We currently live in a golden age of fibbing and boasting at the gaming table. Don’t believe me? Check out this list of bluffing-centered lie fests and get set for some silver tongued trickery.
Ca$h ‘n Guns
Ca$h ‘n Guns is one of a handful of games where you point gun-shaped objects at people, in this case, after grabbing for the loot from a preceding heist we never see. Each round has a “Boss” who counts down the times when you point the firearms. The Boss has immunity from one of the shots pointed at them, due to clout and maybe a bulletproof vest. Who knows.
You only have so many cards that allow you to actually fire the gun, so it’s all about staring over the barrel of your sidearm and convincing someone you’re really willing to blow them away this time and they should probable drop out of the standoff.
Taking the thrill of a tontine, where only the last surviving member of the group gets to have the spoils, Dead Last is a game about subtle conspiracy. Each round, players vote to kill off one of their own, making the game much like a morbid reality game show. Alliances form, but ultimately have to evaporate as only the survivor wins the game.
Don’t seem too cocky or too meek or the group will turn on you. Just be perfectly average and seem to win by accident. Now that’s lying.
One Night Ultimate Werewolf
We’ve all seen the classic Werewolf, where you take rounds deciding who in the village to kill, hoping to stop the creature slaying people between rounds. In many ways it’s the inspiration for half of the fibbing and voting games out there today. One Night Ultimate Werewolf is both a streamlined and a more complex version of the game. It’s more complicated in that there are many more roles than just townsperson and werewolf, each providing added information and goals.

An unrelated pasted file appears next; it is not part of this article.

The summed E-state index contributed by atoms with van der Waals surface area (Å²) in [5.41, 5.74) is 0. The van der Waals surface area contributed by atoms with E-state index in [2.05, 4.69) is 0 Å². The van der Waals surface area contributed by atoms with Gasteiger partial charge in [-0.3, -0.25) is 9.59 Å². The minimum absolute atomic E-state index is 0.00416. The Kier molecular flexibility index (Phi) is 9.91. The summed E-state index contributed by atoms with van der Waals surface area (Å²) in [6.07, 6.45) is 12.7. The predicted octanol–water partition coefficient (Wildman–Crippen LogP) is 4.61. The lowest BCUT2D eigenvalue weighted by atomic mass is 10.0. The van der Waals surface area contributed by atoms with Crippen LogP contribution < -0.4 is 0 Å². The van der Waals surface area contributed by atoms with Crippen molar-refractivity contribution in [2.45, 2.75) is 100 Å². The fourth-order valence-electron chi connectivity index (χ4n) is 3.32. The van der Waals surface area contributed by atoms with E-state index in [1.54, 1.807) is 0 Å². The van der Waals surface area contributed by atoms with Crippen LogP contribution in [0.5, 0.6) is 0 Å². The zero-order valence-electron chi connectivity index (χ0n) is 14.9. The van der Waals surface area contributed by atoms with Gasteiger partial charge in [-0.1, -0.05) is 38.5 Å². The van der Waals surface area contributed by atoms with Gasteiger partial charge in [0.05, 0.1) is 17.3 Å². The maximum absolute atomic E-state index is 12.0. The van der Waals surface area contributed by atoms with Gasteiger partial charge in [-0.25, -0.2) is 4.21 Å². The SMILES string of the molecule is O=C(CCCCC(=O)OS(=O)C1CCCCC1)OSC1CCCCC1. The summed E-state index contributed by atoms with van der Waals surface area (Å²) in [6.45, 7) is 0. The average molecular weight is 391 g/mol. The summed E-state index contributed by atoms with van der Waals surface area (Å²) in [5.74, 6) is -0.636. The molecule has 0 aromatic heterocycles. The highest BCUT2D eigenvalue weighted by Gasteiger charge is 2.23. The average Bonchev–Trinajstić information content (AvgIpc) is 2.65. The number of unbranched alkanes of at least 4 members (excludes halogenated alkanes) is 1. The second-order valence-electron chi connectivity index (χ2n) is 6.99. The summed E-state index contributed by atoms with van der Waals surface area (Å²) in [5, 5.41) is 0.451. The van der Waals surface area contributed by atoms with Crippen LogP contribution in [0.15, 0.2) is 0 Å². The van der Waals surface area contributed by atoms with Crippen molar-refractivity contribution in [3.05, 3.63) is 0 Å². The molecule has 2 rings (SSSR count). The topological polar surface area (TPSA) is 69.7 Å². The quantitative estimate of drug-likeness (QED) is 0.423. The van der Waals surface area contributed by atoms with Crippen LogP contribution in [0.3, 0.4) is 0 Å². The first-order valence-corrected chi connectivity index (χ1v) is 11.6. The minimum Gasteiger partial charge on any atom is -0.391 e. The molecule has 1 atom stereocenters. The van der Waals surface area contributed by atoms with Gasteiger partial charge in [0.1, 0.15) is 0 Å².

There’s only one round of voting and all the townsfolk need to do is kill one monster. It plays in just ten intense minutes.
Secret Hitler is a smash Kickstarter hit that’s part Werewolf and part important history lesson, created by the designer of Cards Against Humanity. Fascists and liberals vie to pass their associated legislation while attempting to either assassinate or elect the secret Hitler player into power. It’s for 5-10 players and has some amazing production value, including a beautiful wood box edition. You read more about the game here, though as of right now, it’s not in stores. You’ll just have to wait.
More than just a bluffing game, Spyfall is a game about using context clues to make your lies more believable. In each game, one player is the spy while the others know where they are, but are still left to guess each other’s roles. It’s up to the spy to conduct conversations in such a way that they tease information from the other players while hiding the fact that they have no idea what’s going on or where they are. Non-spies try to discover who the spy is, but must walk a careful line between giving away too much information (and letting the spy discover where they are) and giving away too little (and appearing to be the spy themselves).
Does that sound convoluted enough? Sounds like pretty good spy training actually.
So check out these games for spinning gossamer webs of misinformation and intimidation. Let us know which one really honed your fibbing skills.
Featured Image Credit: Max Temkin